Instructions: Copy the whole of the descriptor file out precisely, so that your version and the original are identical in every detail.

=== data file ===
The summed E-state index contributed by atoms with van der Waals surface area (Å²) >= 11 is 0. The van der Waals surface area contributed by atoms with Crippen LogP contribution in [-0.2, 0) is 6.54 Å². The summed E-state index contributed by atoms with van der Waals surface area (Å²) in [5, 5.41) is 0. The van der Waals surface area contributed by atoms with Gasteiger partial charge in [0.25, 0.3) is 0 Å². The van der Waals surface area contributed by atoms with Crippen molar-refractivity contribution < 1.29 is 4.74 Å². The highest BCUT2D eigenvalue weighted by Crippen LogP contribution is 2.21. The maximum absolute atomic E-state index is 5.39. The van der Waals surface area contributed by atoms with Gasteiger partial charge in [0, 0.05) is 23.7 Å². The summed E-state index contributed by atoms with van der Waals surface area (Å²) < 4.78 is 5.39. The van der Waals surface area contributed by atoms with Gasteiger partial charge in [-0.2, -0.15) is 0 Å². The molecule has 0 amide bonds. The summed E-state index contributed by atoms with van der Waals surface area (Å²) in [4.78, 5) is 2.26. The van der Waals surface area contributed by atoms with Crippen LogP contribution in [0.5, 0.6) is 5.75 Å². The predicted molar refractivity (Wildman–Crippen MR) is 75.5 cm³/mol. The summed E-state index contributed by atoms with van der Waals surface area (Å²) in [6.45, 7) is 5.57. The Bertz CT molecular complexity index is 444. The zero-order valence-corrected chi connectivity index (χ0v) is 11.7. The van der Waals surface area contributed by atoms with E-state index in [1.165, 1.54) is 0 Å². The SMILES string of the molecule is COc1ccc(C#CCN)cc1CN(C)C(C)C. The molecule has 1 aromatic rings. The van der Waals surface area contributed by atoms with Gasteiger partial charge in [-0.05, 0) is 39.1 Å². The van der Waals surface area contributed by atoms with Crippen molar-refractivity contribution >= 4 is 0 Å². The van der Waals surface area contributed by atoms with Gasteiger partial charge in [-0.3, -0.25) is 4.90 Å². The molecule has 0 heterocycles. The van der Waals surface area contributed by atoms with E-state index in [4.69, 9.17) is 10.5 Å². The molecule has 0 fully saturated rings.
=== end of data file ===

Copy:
The summed E-state index contributed by atoms with van der Waals surface area (Å²) >= 11 is 0. The van der Waals surface area contributed by atoms with Crippen LogP contribution in [-0.2, 0) is 6.54 Å². The summed E-state index contributed by atoms with van der Waals surface area (Å²) in [5, 5.41) is 0. The van der Waals surface area contributed by atoms with Gasteiger partial charge in [0.25, 0.3) is 0 Å². The van der Waals surface area contributed by atoms with Crippen molar-refractivity contribution < 1.29 is 4.74 Å². The highest BCUT2D eigenvalue weighted by Crippen LogP contribution is 2.21. The maximum absolute atomic E-state index is 5.39. The van der Waals surface area contributed by atoms with Gasteiger partial charge in [0, 0.05) is 23.7 Å². The summed E-state index contributed by atoms with van der Waals surface area (Å²) < 4.78 is 5.39. The van der Waals surface area contributed by atoms with Gasteiger partial charge in [-0.2, -0.15) is 0 Å². The molecule has 0 amide bonds. The summed E-state index contributed by atoms with van der Waals surface area (Å²) in [4.78, 5) is 2.26. The van der Waals surface area contributed by atoms with Crippen LogP contribution in [0.5, 0.6) is 5.75 Å². The predicted molar refractivity (Wildman–Crippen MR) is 75.5 cm³/mol. The summed E-state index contributed by atoms with van der Waals surface area (Å²) in [6.45, 7) is 5.57. The Bertz CT molecular complexity index is 444. The zero-order valence-corrected chi connectivity index (χ0v) is 11.7. The van der Waals surface area contributed by atoms with E-state index in [1.165, 1.54) is 0 Å². The SMILES string of the molecule is COc1ccc(C#CCN)cc1CN(C)C(C)C. The molecule has 1 aromatic rings. The van der Waals surface area contributed by atoms with Gasteiger partial charge in [-0.05, 0) is 39.1 Å². The van der Waals surface area contributed by atoms with Crippen molar-refractivity contribution >= 4 is 0 Å². The van der Waals surface area contributed by atoms with Gasteiger partial charge in [-0.3, -0.25) is 4.90 Å². The molecule has 0 heterocycles. The van der Waals surface area contributed by atoms with E-state index in [4.69, 9.17) is 10.5 Å². The molecule has 0 fully saturated rings.